Adventures of Sherlock Holmes Doyle Arthur Conan | A Scandal In Bohemia | Irene Adler

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THE ADVENTURES OF SHERLOCK HOLMES by ARTHUR CONAN DOYLE A Scandal in Bohemia The Red-headed League A Case of Identity The Boscombe Valley Mystery The Five Orange Pips The Man with the Twisted Lip The Adventure of the Blue Carbuncle The Adventure of the Speckled Band The Adventure of the Engineer's Thumb The Adventure of the Noble Bachelor The Adventure of the Beryl Coronet The Adventure of the Copper Beeches ADVENTURE I. A SCANDAL IN BOHEMIA I. To Sherlock Holmes she is always THE woman. I hav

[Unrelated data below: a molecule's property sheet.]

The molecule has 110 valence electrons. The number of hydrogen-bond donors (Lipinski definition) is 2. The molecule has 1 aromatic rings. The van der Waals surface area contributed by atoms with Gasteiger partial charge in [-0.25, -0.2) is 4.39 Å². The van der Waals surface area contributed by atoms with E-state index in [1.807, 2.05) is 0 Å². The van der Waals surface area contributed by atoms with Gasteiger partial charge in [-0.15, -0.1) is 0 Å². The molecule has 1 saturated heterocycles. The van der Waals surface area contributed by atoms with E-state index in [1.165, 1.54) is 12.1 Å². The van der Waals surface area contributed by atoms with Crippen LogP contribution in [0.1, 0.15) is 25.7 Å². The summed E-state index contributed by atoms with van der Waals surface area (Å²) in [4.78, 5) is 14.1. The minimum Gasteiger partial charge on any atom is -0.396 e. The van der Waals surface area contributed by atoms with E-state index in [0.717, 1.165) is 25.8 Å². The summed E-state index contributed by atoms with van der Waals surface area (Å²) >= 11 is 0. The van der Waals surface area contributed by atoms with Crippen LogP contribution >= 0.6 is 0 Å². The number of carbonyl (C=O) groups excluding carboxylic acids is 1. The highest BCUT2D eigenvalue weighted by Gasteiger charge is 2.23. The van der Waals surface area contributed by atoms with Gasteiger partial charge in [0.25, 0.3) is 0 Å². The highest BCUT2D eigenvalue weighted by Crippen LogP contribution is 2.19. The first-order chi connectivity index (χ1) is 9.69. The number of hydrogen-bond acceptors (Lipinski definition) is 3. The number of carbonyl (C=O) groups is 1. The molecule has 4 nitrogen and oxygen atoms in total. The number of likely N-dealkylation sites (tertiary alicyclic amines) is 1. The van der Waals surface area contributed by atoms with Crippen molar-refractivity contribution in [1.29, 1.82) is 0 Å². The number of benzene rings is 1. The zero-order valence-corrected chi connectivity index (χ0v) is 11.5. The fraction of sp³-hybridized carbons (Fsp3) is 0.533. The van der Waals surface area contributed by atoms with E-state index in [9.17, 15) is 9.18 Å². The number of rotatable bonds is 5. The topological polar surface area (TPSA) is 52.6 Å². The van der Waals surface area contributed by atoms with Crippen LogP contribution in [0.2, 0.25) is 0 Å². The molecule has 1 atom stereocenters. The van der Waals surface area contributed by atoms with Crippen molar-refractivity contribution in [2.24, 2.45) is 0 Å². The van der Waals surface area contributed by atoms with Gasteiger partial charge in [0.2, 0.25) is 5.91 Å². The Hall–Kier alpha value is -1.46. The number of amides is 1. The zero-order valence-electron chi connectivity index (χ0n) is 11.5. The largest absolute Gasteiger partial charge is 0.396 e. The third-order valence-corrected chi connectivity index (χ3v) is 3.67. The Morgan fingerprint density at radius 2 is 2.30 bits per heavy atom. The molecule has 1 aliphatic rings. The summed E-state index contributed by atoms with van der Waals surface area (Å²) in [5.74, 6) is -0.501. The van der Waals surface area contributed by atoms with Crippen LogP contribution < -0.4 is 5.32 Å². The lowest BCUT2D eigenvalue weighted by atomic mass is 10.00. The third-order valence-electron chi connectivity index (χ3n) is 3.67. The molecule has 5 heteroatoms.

THE ADVENTURES OF SHERLOCK HOLMES by ARTHUR CONAN DOYLEA Scandal in BohemiaThe Red-headed LeagueA Case of IdentityThe Boscombe Valley MysteryThe Five Orange PipsThe Man with the Twisted LipThe Adventure of the Blue CarbuncleThe Adventure of the Speckled BandThe Adventure of the Engineer's ThumbThe Adventure of the Noble BachelorThe Adventure of the Beryl CoronetThe Adventure of the Copper BeechesADVENTURE I. A SCANDAL IN BOHEMIAI.To Sherlock Holmes she is always THE woman. I have seldom heardhim mention her under any other name. In his eyes she eclipsesand predominates the whole of her sex. It was not that he feltany emotion akin to love for Irene Adler. All emotions, and thatone particularly, were abhorrent to his cold, precise butadmirably balanced mind. He was, I take it, the most perfectreasoning and observing machine that the world has seen, but as alover he would have placed himself in a false position. He neverspoke of the softer passions, save with a gibe and a sneer. Theywere admirable things for the observer--excellent for drawing theveil from men's motives and actions. But for the trained teasonerto admit such intrusions into his own delicate and finelyadjusted temperament was to introduce a distracting factor whichmight throw a doubt upon all his mental results. Grit in asensitive instrument, or a crack in one of his own high-powerlenses, would not be more disturbing than a strong emotion in anature such as his. And yet there was but one woman to him, andthat woman was the late Irene Adler, of dubious and questionablememory.I had seen little of Holmes lately. My marriage had drifted usaway from each other. My own complete happiness, and thehome-centred interests which rise up around the man who firstfinds himself master of his own establishment, were sufficient toabsorb all my attention, while Holmes, who loathed every form ofsociety with his whole Bohemian soul, remained in our lodgings inBaker Street, buried among his old books, and alternating fromweek to week between cocaine and ambition, the drowsiness of thedrug, and the fierce energy of his own keen nature. He was still,as ever, deeply attracted by the study of crime, and occupied hisimmense faculties and extraordinary powers of observation infollowing out those clews, and clearing up those mysteries whichhad been abandoned as hopeless by the official police. From timeto time I heard some vague account of his doings: of his summonsto Odessa in the case of the Trepoff murder, of his clearing up  of the singular tragedy of the Atkinson brothers at Trincomalee,and finally of the mission which he had accomplished sodelicately and successfully for the reigning family of Holland.Beyond these signs of his activity, however, which I merelyshared with all the readers of the daily press, I knew little ofmy former friend and companion.One night--it was on the twentieth of March, 1888--I wasreturning from a journey to a patient (for I had now returned tocivil practice), when my way led me through Baker Street. As Ipassed the well-remembered door, which must always be associatedin my mind with my wooing, and with the dark incidents of theStudy in Scarlet, I was seized with a keen desire to see Holmesagain, and to know how he was employing his extraordinary powers.His rooms were brilliantly lit, and, even as I looked up, I sawhis tall, spare figure pass twice in a dark silhouette againstthe blind. He was pacing the room swiftly, eagerly, with his headsunk upon his chest and his hands clasped behind him. To me, whoknew his every mood and habit, his attitude and manner told theirown story. He was at work again. He had risen out of hisdrug-created dreams and was hot upon the scent of some newproblem. I rang the bell and was shown up to the chamber whichhad formerly been in part my own.His manner was not effusive. It seldom was; but he was glad, Ithink, to see me. With hardly a word spoken, but with a kindlyeye, he waved me to an armchair, threw across his case of cigars,and indicated a spirit case and a gasogene in the corner. Then hestood before the fire and looked me over in his singularintrospective fashion. Wedlock suits you, he remarked. I think, Watson, that you haveput on seven and a half pounds since I saw you. Seven! I answered. Indeed, I should have thought a little more. Just a trifle more,I fancy, Watson. And in practice again, I observe. You did nottell me that you intended to go into harness. Then, how do you know? I see it, I deduce it. How do I know that you have been gettingyourself very wet lately, and that you have a most clumsy andcareless servant girl? My dear Holmes, said I, this is too much. You would certainlyhave been burned, had you lived a few centuries ago. It is truethat I had a country walk on Thursday and came home in a dreadfulmess, but as I have changed my clothes I can't imagine how youdeduce it. As to Mary Jane, she is incorrigible, and my wife hasgiven her notice, but there, again, I fail to see how you work itout. He chuckled to himself and rubbed his long, nervous handstogether. It is simplicity itself, said he; my eyes tell me that on theinside of your left shoe, just where the firelight strikes it,the leather is scored by six almost parallel cuts. Obviously they  have been caused by someone who has very carelessly scraped roundthe edges of the sole in order to remove crusted mud from it.Hence, you see, my double deduction that you had been out in vileweather, and that you had a particularly malignant boot-slittingspecimen of the London slavey. As to your practice, if agentleman walks into my rooms smelling of iodoform, with a blackmark of nitrate of silver upon his right forefinger, and a bulgeon the right side of his top-hat to show where he has secretedhis stethoscope, I must be dull, indeed, if I do not pronouncehim to be an active member of the medical profession. I could not help laughing at the ease with which he explained hisprocess of deduction. When I hear you give your reasons, Iremarked, the thing always appears to me to be so ridiculouslysimple that I could easily do it myself, though at eachsuccessive instance of your reasoning I am baffled until youexplain your process. And yet I believe that my eyes are as goodas yours. Quite so, he answered, lighting a cigarette, and throwinghimself down into an armchair. You see, but you do not observe.The distinction is clear. For example, you have frequently seenthe steps which lead up from the hall to this room. Frequently. How often? Well, some hundreds of times. Then how many are there? How many? I don't know. Quite so! You have not observed. And yet you have seen. That isjust my point. Now, I know that there are seventeen steps,because I have both seen and observed. By-the-way, since you areinterested in these little problems, and since you are goodenough to chronicle one or two of my trifling experiences, youmay be interested in this. He threw over a sheet of thick,pink-tinted note-paper which had been lying open upon the table. It came by the last post, said he. Read it aloud. The note was undated, and without either signature or address. There will call upon you to-night, at a quarter to eighto'clock, it said, a gentleman who desires to consult you upon amatter of the very deepest moment. Your recent services to one ofthe royal houses of Europe have shown that you are one who maysafely be trusted with matters which are of an importance whichcan hardly be exaggerated. This account of you we have from allquarters received. Be in your chamber then at that hour, and donot take it amiss if your visitor wear a mask. This is indeed a mystery, I remarked. What do you imagine thatit means? I have no data yet. It is a capital mistake to theorize beforeone has data. Insensibly one begins to twist facts to suittheories, instead of theories to suit facts. But the note itself.  What do you deduce from it? I carefully examined the writing, and the paper upon which it waswritten. The man who wrote it was presumably well to do, I remarked,endeavoring to imitate my companion's processes. Such papercould not be bought under half a crown a packet. It is peculiarlystrong and stiff. Peculiar--that is the very word, said Holmes. It is not anEnglish paper at all. Hold it up to the light. I did so, and saw a large E with a small g, a P, and alarge G with a small t woven into the texture of the paper. What do you make of that? asked Holmes. The name of the maker, no doubt; or his monogram, rather. Not at all. The 'G' with the small 't' stands for'Gesellschaft,' which is the German for 'Company.' It is acustomary contraction like our 'Co.' 'P,' of course, stands for'Papier.' Now for the 'Eg.' Let us glance at our ContinentalGazetteer. He took down a heavy brown volume from his shelves. Eglow, Eglonitz--here we are, Egria. It is in a German-speakingcountry--in Bohemia, not far from Carlsbad. 'Remarkable as beingthe scene of the death of Wallenstein, and for its numerousglass-factories and paper-mills.' Ha, ha, my boy, what do youmake of that? His eyes sparkled, and he sent up a great bluetriumphant cloud from his cigarette. The paper was made in Bohemia, I said. Precisely. And the man who wrote the note is a German. Do younote the peculiar construction of the sentence--'This account ofyou we have from all quarters received.' A Frenchman or Russiancould not have written that. It is the German who is souncourteous to his verbs. It only remains, therefore, to discoverwhat is wanted by this German who writes upon Bohemian paper andprefers wearing a mask to showing his face. And here he comes, ifI am not mistaken, to resolve all our doubts. As he spoke there was the sharp sound of horses' hoofs andgrating wheels against the curb, followed by a sharp pull at thebell. Holmes whistled. A pair, by the sound, said he. Yes, he continued, glancingout of the window. A nice little brougham and a pair ofbeauties. A hundred and fifty guineas apiece. There's money inthis case, Watson, if there is nothing else. I think that I had better go, Holmes. Not a bit, Doctor. Stay where you are. I am lost without myBoswell. And this promises to be interesting. It would be a pityto miss it. But your client--